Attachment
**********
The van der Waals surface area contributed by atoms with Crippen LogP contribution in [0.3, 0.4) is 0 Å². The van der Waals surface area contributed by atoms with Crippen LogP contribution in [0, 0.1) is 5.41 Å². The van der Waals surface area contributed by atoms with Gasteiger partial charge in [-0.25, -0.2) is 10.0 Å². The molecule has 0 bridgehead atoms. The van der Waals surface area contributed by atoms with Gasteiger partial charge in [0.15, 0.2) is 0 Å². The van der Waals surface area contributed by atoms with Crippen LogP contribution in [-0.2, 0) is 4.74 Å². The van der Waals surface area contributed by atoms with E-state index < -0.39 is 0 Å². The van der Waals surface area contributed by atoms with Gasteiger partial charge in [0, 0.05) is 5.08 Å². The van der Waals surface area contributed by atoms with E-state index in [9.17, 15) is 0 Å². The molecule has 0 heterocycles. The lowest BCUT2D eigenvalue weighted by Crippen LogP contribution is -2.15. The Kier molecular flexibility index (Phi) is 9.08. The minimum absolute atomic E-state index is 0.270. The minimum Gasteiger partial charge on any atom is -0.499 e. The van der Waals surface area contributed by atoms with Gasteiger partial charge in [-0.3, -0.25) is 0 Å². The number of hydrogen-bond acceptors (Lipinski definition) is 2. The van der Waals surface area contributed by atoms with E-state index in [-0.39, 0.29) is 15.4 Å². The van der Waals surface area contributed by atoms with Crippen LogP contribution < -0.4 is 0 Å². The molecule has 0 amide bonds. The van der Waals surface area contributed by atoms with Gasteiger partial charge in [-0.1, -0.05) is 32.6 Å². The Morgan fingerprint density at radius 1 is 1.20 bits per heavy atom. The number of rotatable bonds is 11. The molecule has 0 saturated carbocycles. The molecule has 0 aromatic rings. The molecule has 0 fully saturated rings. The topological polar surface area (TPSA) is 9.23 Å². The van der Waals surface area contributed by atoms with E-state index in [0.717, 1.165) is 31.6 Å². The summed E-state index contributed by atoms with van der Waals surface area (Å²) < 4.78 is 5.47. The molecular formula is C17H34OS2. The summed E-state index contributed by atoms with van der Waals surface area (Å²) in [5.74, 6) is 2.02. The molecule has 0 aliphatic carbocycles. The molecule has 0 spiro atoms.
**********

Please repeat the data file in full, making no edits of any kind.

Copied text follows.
The van der Waals surface area contributed by atoms with Crippen LogP contribution in [0.3, 0.4) is 0 Å². The van der Waals surface area contributed by atoms with Crippen LogP contribution in [0, 0.1) is 5.41 Å². The van der Waals surface area contributed by atoms with Gasteiger partial charge in [-0.25, -0.2) is 10.0 Å². The molecule has 0 bridgehead atoms. The van der Waals surface area contributed by atoms with Gasteiger partial charge in [0.15, 0.2) is 0 Å². The van der Waals surface area contributed by atoms with Crippen LogP contribution in [-0.2, 0) is 4.74 Å². The van der Waals surface area contributed by atoms with E-state index < -0.39 is 0 Å². The van der Waals surface area contributed by atoms with Gasteiger partial charge in [0, 0.05) is 5.08 Å². The van der Waals surface area contributed by atoms with E-state index in [9.17, 15) is 0 Å². The molecule has 0 heterocycles. The lowest BCUT2D eigenvalue weighted by Crippen LogP contribution is -2.15. The Kier molecular flexibility index (Phi) is 9.08. The minimum absolute atomic E-state index is 0.270. The minimum Gasteiger partial charge on any atom is -0.499 e. The van der Waals surface area contributed by atoms with Gasteiger partial charge in [-0.3, -0.25) is 0 Å². The number of hydrogen-bond acceptors (Lipinski definition) is 2. The van der Waals surface area contributed by atoms with E-state index in [-0.39, 0.29) is 15.4 Å². The van der Waals surface area contributed by atoms with Crippen LogP contribution < -0.4 is 0 Å². The molecule has 0 amide bonds. The van der Waals surface area contributed by atoms with Gasteiger partial charge in [-0.1, -0.05) is 32.6 Å². The Morgan fingerprint density at radius 1 is 1.20 bits per heavy atom. The number of rotatable bonds is 11. The molecule has 0 saturated carbocycles. The molecule has 0 aromatic rings. The molecule has 0 fully saturated rings. The topological polar surface area (TPSA) is 9.23 Å². The van der Waals surface area contributed by atoms with E-state index in [0.717, 1.165) is 31.6 Å². The summed E-state index contributed by atoms with van der Waals surface area (Å²) < 4.78 is 5.47. The molecular formula is C17H34OS2. The summed E-state index contributed by atoms with van der Waals surface area (Å²) in [5.74, 6) is 2.02. The molecule has 0 aliphatic carbocycles. The molecule has 0 spiro atoms.